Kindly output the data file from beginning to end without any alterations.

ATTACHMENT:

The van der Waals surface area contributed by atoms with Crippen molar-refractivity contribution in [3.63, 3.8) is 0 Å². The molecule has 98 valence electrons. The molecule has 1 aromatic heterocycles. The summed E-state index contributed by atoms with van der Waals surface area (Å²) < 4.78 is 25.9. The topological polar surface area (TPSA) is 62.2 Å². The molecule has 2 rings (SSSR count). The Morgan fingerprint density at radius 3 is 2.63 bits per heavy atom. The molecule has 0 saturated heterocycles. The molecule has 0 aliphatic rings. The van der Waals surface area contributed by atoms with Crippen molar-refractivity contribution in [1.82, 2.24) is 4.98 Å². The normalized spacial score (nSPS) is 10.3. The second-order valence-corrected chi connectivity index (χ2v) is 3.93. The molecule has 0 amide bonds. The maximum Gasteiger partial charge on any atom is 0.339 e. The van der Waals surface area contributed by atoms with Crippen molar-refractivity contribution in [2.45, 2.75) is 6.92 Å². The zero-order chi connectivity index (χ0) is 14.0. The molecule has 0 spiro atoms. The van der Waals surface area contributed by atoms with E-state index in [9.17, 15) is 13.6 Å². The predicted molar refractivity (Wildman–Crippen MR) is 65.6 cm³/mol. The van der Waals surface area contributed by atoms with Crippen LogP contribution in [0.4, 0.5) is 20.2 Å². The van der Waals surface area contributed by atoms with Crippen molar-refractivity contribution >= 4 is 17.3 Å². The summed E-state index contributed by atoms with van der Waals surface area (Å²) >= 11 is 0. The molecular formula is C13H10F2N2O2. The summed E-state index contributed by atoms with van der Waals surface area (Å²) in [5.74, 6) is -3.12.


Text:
The van der Waals surface area contributed by atoms with Crippen molar-refractivity contribution in [3.63, 3.8) is 0 Å². The molecule has 98 valence electrons. The molecule has 1 aromatic heterocycles. The summed E-state index contributed by atoms with van der Waals surface area (Å²) < 4.78 is 25.9. The topological polar surface area (TPSA) is 62.2 Å². The molecule has 2 rings (SSSR count). The Morgan fingerprint density at radius 3 is 2.63 bits per heavy atom. The molecule has 0 saturated heterocycles. The molecule has 0 aliphatic rings. The van der Waals surface area contributed by atoms with Crippen molar-refractivity contribution in [1.82, 2.24) is 4.98 Å². The normalized spacial score (nSPS) is 10.3. The second-order valence-corrected chi connectivity index (χ2v) is 3.93. The molecule has 0 amide bonds. The maximum Gasteiger partial charge on any atom is 0.339 e. The van der Waals surface area contributed by atoms with Crippen molar-refractivity contribution in [2.45, 2.75) is 6.92 Å². The zero-order chi connectivity index (χ0) is 14.0. The molecule has 0 spiro atoms. The van der Waals surface area contributed by atoms with E-state index in [9.17, 15) is 13.6 Å². The predicted molar refractivity (Wildman–Crippen MR) is 65.6 cm³/mol. The van der Waals surface area contributed by atoms with Crippen LogP contribution in [0.4, 0.5) is 20.2 Å². The van der Waals surface area contributed by atoms with Crippen molar-refractivity contribution >= 4 is 17.3 Å². The summed E-state index contributed by atoms with van der Waals surface area (Å²) >= 11 is 0. The molecular formula is C13H10F2N2O2. The summed E-state index contributed by atoms with van der Waals surface area (Å²) in [5.74, 6) is -3.12.